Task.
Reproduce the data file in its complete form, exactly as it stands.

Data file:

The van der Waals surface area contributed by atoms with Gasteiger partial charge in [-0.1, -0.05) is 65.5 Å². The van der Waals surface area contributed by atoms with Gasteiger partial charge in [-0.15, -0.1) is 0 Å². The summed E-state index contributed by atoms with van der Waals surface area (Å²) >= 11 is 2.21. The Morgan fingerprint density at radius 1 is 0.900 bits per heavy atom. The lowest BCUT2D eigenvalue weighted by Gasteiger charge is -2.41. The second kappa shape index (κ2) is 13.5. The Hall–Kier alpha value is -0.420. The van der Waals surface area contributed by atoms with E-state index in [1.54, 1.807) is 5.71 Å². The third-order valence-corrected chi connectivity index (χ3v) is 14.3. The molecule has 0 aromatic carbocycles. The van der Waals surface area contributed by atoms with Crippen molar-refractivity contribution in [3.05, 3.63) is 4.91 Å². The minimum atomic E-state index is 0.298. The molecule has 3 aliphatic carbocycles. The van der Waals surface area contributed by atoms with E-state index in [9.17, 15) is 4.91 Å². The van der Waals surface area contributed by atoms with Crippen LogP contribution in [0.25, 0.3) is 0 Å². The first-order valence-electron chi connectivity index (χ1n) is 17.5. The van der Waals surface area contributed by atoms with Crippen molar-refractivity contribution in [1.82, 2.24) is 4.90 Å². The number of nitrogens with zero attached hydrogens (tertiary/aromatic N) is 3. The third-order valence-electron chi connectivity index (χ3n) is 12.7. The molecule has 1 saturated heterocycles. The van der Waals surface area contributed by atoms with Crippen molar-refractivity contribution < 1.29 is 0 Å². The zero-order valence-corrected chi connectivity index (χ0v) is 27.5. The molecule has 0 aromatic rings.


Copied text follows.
The van der Waals surface area contributed by atoms with Gasteiger partial charge in [-0.1, -0.05) is 65.5 Å². The van der Waals surface area contributed by atoms with Gasteiger partial charge in [-0.15, -0.1) is 0 Å². The summed E-state index contributed by atoms with van der Waals surface area (Å²) >= 11 is 2.21. The Morgan fingerprint density at radius 1 is 0.900 bits per heavy atom. The lowest BCUT2D eigenvalue weighted by Gasteiger charge is -2.41. The second kappa shape index (κ2) is 13.5. The Hall–Kier alpha value is -0.420. The van der Waals surface area contributed by atoms with E-state index in [1.54, 1.807) is 5.71 Å². The third-order valence-corrected chi connectivity index (χ3v) is 14.3. The molecule has 0 aromatic carbocycles. The van der Waals surface area contributed by atoms with Crippen molar-refractivity contribution in [3.05, 3.63) is 4.91 Å². The minimum atomic E-state index is 0.298. The molecule has 3 aliphatic carbocycles. The van der Waals surface area contributed by atoms with E-state index in [9.17, 15) is 4.91 Å². The van der Waals surface area contributed by atoms with Crippen LogP contribution in [0.25, 0.3) is 0 Å². The first-order valence-electron chi connectivity index (χ1n) is 17.5. The van der Waals surface area contributed by atoms with Crippen molar-refractivity contribution in [1.82, 2.24) is 4.90 Å². The number of nitrogens with zero attached hydrogens (tertiary/aromatic N) is 3. The third-order valence-electron chi connectivity index (χ3n) is 12.7. The molecule has 1 saturated heterocycles. The van der Waals surface area contributed by atoms with Crippen molar-refractivity contribution < 1.29 is 0 Å². The zero-order valence-corrected chi connectivity index (χ0v) is 27.5. The molecule has 0 aromatic rings.